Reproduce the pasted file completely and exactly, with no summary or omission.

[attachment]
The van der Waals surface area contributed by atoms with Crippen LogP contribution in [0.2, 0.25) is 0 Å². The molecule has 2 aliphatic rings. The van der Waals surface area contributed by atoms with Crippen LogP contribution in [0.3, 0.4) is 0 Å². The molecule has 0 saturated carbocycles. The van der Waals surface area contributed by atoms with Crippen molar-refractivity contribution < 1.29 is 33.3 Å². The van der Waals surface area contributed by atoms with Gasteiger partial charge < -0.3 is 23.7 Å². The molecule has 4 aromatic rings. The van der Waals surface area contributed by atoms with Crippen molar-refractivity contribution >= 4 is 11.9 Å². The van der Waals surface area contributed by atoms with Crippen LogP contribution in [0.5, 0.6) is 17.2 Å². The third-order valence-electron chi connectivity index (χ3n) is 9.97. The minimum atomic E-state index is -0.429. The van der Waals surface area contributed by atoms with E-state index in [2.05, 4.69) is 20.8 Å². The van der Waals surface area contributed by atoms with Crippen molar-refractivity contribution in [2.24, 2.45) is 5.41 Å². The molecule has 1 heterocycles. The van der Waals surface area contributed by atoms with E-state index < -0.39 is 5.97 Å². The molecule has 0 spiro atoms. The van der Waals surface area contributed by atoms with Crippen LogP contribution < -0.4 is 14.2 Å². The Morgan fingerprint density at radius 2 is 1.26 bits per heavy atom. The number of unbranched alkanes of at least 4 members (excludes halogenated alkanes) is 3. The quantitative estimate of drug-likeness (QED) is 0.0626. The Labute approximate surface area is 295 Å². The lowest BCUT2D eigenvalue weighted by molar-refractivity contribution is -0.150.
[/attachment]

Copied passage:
The van der Waals surface area contributed by atoms with Crippen LogP contribution in [0.2, 0.25) is 0 Å². The molecule has 2 aliphatic rings. The van der Waals surface area contributed by atoms with Crippen LogP contribution in [0.3, 0.4) is 0 Å². The molecule has 0 saturated carbocycles. The van der Waals surface area contributed by atoms with Crippen molar-refractivity contribution < 1.29 is 33.3 Å². The van der Waals surface area contributed by atoms with Gasteiger partial charge < -0.3 is 23.7 Å². The molecule has 4 aromatic rings. The van der Waals surface area contributed by atoms with Crippen molar-refractivity contribution >= 4 is 11.9 Å². The van der Waals surface area contributed by atoms with Crippen LogP contribution in [0.5, 0.6) is 17.2 Å². The third-order valence-electron chi connectivity index (χ3n) is 9.97. The minimum atomic E-state index is -0.429. The van der Waals surface area contributed by atoms with E-state index in [2.05, 4.69) is 20.8 Å². The van der Waals surface area contributed by atoms with Crippen molar-refractivity contribution in [2.24, 2.45) is 5.41 Å². The molecule has 1 heterocycles. The van der Waals surface area contributed by atoms with E-state index < -0.39 is 5.97 Å². The molecule has 0 spiro atoms. The van der Waals surface area contributed by atoms with Crippen LogP contribution < -0.4 is 14.2 Å². The Morgan fingerprint density at radius 2 is 1.26 bits per heavy atom. The number of unbranched alkanes of at least 4 members (excludes halogenated alkanes) is 3. The quantitative estimate of drug-likeness (QED) is 0.0626. The Labute approximate surface area is 295 Å². The lowest BCUT2D eigenvalue weighted by molar-refractivity contribution is -0.150.